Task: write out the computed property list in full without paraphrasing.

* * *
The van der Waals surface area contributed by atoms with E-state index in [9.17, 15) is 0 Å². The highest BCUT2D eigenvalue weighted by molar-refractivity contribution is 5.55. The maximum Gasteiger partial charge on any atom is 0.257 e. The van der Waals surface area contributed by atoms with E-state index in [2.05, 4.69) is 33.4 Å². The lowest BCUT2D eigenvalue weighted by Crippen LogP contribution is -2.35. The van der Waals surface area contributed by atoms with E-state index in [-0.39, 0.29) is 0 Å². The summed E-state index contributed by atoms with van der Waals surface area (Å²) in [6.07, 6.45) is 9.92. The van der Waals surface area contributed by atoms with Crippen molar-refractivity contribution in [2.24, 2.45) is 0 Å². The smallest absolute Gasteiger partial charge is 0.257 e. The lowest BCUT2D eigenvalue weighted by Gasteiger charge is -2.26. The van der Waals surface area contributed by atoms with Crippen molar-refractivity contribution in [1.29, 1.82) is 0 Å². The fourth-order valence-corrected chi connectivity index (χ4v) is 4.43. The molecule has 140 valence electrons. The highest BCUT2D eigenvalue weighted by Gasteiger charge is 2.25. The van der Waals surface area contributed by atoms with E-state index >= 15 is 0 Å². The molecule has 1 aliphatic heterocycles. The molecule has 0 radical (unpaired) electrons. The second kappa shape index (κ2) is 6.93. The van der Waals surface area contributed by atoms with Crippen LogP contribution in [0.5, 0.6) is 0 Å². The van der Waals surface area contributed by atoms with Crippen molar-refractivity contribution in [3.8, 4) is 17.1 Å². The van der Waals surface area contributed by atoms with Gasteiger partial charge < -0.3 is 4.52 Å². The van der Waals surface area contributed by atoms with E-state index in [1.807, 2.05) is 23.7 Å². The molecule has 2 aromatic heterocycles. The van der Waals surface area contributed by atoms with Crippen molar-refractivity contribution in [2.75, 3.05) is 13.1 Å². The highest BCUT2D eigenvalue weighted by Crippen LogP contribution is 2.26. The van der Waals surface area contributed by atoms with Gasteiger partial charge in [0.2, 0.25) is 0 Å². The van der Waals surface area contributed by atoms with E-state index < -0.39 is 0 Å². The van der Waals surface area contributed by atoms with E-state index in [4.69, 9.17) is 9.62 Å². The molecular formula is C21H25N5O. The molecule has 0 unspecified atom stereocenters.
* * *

The van der Waals surface area contributed by atoms with E-state index in [9.17, 15) is 0 Å². The highest BCUT2D eigenvalue weighted by molar-refractivity contribution is 5.55. The maximum Gasteiger partial charge on any atom is 0.257 e. The van der Waals surface area contributed by atoms with E-state index in [2.05, 4.69) is 33.4 Å². The lowest BCUT2D eigenvalue weighted by Crippen LogP contribution is -2.35. The van der Waals surface area contributed by atoms with E-state index in [-0.39, 0.29) is 0 Å². The summed E-state index contributed by atoms with van der Waals surface area (Å²) in [6.07, 6.45) is 9.92. The van der Waals surface area contributed by atoms with Crippen molar-refractivity contribution in [2.24, 2.45) is 0 Å². The smallest absolute Gasteiger partial charge is 0.257 e. The lowest BCUT2D eigenvalue weighted by Gasteiger charge is -2.26. The van der Waals surface area contributed by atoms with Crippen molar-refractivity contribution in [1.29, 1.82) is 0 Å². The fourth-order valence-corrected chi connectivity index (χ4v) is 4.43. The molecule has 140 valence electrons. The highest BCUT2D eigenvalue weighted by Gasteiger charge is 2.25. The van der Waals surface area contributed by atoms with E-state index >= 15 is 0 Å². The molecule has 1 aliphatic heterocycles. The molecule has 0 radical (unpaired) electrons. The second kappa shape index (κ2) is 6.93. The van der Waals surface area contributed by atoms with Crippen LogP contribution in [0.5, 0.6) is 0 Å². The van der Waals surface area contributed by atoms with Crippen molar-refractivity contribution in [3.8, 4) is 17.1 Å². The van der Waals surface area contributed by atoms with Gasteiger partial charge < -0.3 is 4.52 Å². The van der Waals surface area contributed by atoms with E-state index in [1.807, 2.05) is 23.7 Å². The molecule has 2 aromatic heterocycles. The van der Waals surface area contributed by atoms with Crippen molar-refractivity contribution in [2.75, 3.05) is 13.1 Å². The highest BCUT2D eigenvalue weighted by Crippen LogP contribution is 2.26. The van der Waals surface area contributed by atoms with Gasteiger partial charge in [0.2, 0.25) is 0 Å². The van der Waals surface area contributed by atoms with E-state index < -0.39 is 0 Å². The van der Waals surface area contributed by atoms with E-state index in [4.69, 9.17) is 9.62 Å². The molecular formula is C21H25N5O. The molecule has 0 unspecified atom stereocenters.